Format

Send to

Choose Destination
See comment in PubMed Commons below
Clin Gastroenterol Hepatol. 2015 Jan;13(1):42-50.e3. doi: 10.1016/j.cgh.2014.06.021. Epub 2014 Jun 30.

Use of selective serotonin reuptake inhibitors and risk of upper gastrointestinal bleeding: a systematic review and meta-analysis.

Author information

1
State Key Laboratory for Diagnosis and Treatment of Infectious Diseases, Collaborative Innovation Center for Diagnosis and Treatment of Infectious Diseases, The First Affiliated Hospital, School of Medicine, Zhejiang University, Hangzhou, China.
2
Department of Infectious Diseases, Taizhou Hospital Affiliated to Wenzhou Medical College, Linhai, Zhejiang, China.
3
Department of Traditional Chinese Medicine, The Seventh People's Hospital of Hangzhou, Hangzhou, Zhejiang, China.
4
Department of Hematology, Integrated Chinese and Western Medicine Hospital of Zhejiang Province, Hangzhou, Zhejiang, China.
5
Department of Traditional Chinese Medicine, The Seventh People's Hospital of Hangzhou, Hangzhou, Zhejiang, China. Electronic address: hz_yhzhang@hotmail.com.
6
State Key Laboratory for Diagnosis and Treatment of Infectious Diseases, Collaborative Innovation Center for Diagnosis and Treatment of Infectious Diseases, The First Affiliated Hospital, School of Medicine, Zhejiang University, Hangzhou, China. Electronic address: hzruanbing@gmail.com.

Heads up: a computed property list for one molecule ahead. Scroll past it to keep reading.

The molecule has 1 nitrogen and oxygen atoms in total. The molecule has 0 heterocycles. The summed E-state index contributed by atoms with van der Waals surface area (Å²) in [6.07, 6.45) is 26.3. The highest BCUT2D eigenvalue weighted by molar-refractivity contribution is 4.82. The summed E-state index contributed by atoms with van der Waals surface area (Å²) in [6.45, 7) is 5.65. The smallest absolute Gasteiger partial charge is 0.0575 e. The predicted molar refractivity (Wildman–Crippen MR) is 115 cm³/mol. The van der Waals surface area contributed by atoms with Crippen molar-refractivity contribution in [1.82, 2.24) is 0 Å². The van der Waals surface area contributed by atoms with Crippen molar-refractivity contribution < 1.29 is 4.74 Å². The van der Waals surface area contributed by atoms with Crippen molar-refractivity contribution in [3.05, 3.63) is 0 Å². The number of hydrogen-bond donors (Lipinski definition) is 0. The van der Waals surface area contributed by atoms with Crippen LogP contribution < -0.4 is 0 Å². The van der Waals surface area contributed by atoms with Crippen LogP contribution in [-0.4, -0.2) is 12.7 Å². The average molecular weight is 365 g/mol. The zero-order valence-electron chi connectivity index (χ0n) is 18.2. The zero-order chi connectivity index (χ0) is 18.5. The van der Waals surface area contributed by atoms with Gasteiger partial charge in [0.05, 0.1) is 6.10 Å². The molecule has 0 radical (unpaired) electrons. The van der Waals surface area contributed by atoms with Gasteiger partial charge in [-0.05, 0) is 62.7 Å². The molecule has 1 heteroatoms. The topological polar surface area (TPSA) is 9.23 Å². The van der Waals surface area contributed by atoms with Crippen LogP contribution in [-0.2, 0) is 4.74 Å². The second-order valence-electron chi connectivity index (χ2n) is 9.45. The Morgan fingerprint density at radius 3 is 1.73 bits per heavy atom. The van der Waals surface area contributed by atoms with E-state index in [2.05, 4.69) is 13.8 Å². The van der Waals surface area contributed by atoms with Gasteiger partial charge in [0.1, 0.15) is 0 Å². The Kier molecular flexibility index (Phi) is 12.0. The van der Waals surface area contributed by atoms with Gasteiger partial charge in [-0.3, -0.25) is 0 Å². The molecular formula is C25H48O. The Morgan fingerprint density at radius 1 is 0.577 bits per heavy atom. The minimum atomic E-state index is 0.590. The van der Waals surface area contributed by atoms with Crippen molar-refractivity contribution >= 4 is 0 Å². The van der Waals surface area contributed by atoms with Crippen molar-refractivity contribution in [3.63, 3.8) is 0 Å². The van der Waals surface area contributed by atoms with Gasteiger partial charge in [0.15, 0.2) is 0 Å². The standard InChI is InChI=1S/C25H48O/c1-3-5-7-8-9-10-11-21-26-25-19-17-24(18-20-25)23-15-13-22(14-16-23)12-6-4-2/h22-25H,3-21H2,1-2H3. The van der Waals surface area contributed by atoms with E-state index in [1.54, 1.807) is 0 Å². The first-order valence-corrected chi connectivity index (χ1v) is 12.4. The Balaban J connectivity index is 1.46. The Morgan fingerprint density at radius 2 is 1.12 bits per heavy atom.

Abstract

BACKGROUND & AIMS:

Selective serotonin reuptake inhibitors (SSRIs) are used to treat various psychiatric disorders. However, there are concerns that SSRIs increase the risk for upper gastrointestinal bleeding (UGIB).

METHODS:

We performed a systematic review and meta-analysis of controlled observational studies to determine whether SSRI use affects the risk for UGIB. Our analysis included all observational studies that compared UGIB development among patients receiving SSRIs vs no treatment. We calculated pooled odds ratios using random- and fixed-effects models.

RESULTS:

A total of 22 studies (6 cohort and 16 case-control studies) involving more than 1,073,000 individuals were included in our meta-analysis. In comparing SSRI users with patients who had not taken SSRIs, the odds for developing UGIB were 1.55-fold higher (odds ratio, 1.55; 95% confidence interval, 1.35-1.78). In subgroup analyses, the association was greatest for patients who received concurrent therapy with nonsteroidal anti-inflammatory or antiplatelet drugs; we found no significant increase in the risk of developing UGIB among patients receiving concurrent acid-suppressing drugs.

CONCLUSIONS:

SSRI use was associated with an almost 2-fold increase in the risk of developing UGIB, especially among patients at high risk for GI bleeding (concurrent use of nonsteroidal anti-inflammatory or antiplatelet drugs). This risk might be reduced significantly by concomitant use of acid-suppressing drugs.

KEYWORDS:

5HT; Antidepressant; Hemorrhage; Stomach

PMID:
24993365
DOI:
10.1016/j.cgh.2014.06.021
[Indexed for MEDLINE]
PubMed Commons home

PubMed Commons

0 comments
How to join PubMed Commons

    Supplemental Content

    Full text links

    Icon for Elsevier Science
    Loading ...
    Support Center